A New Constitutional Convention?

July 6, 2010

Over at Balkinization, Sandy Levinson points out that residents of Maryland will have the opportunity this fall to vote on a new constitutional convention for the state. Evidently a number of US States (Levinson mentions New York and implies there are others) have a similar clause allowing the public to vote on a new constitutional convention once per generation.

Levinson is in favor of a new constitution for Maryland, and I’m inclined to agree. The underlying WaPo article provides a much clearer justification than the blog post. In a nutshell, Maryland’s Constitution dates to the Reconstruction era, includes a vast number of amendments, some dealing with issues that can only be described as minutiae, and spans a word count nearly eight times that of the combined US Constitution + Bill of Rights. Levinson uses this particular issue as a springboard  for a discussion of his belief that states have proven they require an fairly robust federal government to remain viable. I think that perhaps he overreaches here — the problems with, say, California’s Constitution, or New York’s, are fairly unique. The former is crippled by the ballot initiative system, while the latter suffers from gridlock due to disproportionate representation of its less populous regions.

Though Maryland’s Constitution is not as broken as either of these examples, I believe an opportunity to update a vast, unwieldly document reflecting all of the state of the art political thinking of 1867 would prove fruitful. I’ll throw a plug in here for unicameralism while I’m at it, but I won’t hold my breath on that.

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More on FISA

August 7, 2007

The FISA amendments, (disgustingly titled the “Protect America Act”), which I discussed briefly yesterday, are still the big controversy today. Most of the buzz is pretty negative.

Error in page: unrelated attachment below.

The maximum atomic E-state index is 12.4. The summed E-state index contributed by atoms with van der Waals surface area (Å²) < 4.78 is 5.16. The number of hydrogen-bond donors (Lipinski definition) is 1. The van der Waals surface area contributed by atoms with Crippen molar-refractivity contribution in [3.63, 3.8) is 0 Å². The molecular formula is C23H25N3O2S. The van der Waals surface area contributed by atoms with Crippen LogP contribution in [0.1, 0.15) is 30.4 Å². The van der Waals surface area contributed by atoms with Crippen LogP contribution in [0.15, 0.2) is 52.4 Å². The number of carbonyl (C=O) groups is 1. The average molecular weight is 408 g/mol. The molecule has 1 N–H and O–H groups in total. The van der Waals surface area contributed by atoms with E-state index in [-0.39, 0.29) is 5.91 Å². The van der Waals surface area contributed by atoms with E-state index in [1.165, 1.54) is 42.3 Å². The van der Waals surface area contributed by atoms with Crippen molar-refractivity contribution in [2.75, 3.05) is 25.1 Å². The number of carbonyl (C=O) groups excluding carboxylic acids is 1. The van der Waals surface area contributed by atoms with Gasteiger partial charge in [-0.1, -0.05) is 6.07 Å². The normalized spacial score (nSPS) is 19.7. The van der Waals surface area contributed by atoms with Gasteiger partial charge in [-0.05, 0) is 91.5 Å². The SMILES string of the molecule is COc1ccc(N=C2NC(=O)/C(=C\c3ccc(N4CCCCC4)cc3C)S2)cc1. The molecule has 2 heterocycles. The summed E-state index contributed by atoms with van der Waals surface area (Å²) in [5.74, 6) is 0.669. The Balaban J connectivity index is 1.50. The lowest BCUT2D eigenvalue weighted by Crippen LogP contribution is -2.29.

A New York Times editorial slammed PAA as “yet another unnecessary and dangerous expansion of President Bush’s powers, this time to spy on Americans in violation of basic constitutional rights.” Reason’s Julian Sanchez wonders if the country isn’t, “[l]ike Bill Murray’s hapless weatherman in Groundhog Day… locked in a perpetual September 12, 2001.” Obsidian Wings reminds Americans to “understand that FISA didn’t arise out of abstract policy debates. Congress enacted FISA in response to decades of well-documented, egregious abuses of secret, unchecked surveillance authority (generally in the name of fighting the enemy, who was then Communism).” TPM Muckraker also suggests that the Administration’s assurances of careful targeting should be taken with a grain of salt.

NRO Online’s Andrew McCarthy is apparently not a student of history. He argues that FISA allows judges to manage national security and that the law should be taken off the books altogether. He claims that the Constitution “empowers the chief executive to conduct warrantless surveillance of foreign threats.” Ignoring the facts altogether, he even states that “a judge on the FISA court outrageously ignored the FISA statute.” In fact, that isn’t true at all, which was, in theory, the reason an amendment was needed in the first place. Know-nothingism at its finest, ladies and gentlemen.


Mayer on Torture, Plus FISA Updates

August 6, 2007

The big news today is, of course, the Jane Mayer piece in the New Yorker describing the secret CIA detention facilities used post-9/11. Some truly frightening stuff in there. Example:

Finally, [Rep Alcee Hastings] received some classified briefings on the Mohammed interrogation. Hastings said that he “can’t go into details” about what he found out, but, speaking of Mohammed’s treatment, he said that even if it wasn’t torture, as the Administration claims, “it ain’t right, either. Something went wrong.”

There’s much worse in there than that, too. Here‘s Marty Lederman’s pretty thorough discussion of the article.

On a related note, the Democrats capitulated to the Administration on an update to FISA. Jack Balkin is disgusted. TPM’s Greg Sargent responds by pleading with the Democrats to remember why they were elected. Orin Kerr isn’t as critical. I tend to agree with Balkin on this. Even if the amendment isn’t so bad on its face, the potential for abuse is enormous, and I remain unconvinced that this was the best (or even a particularly good) solution to the Administration’s FISA problems.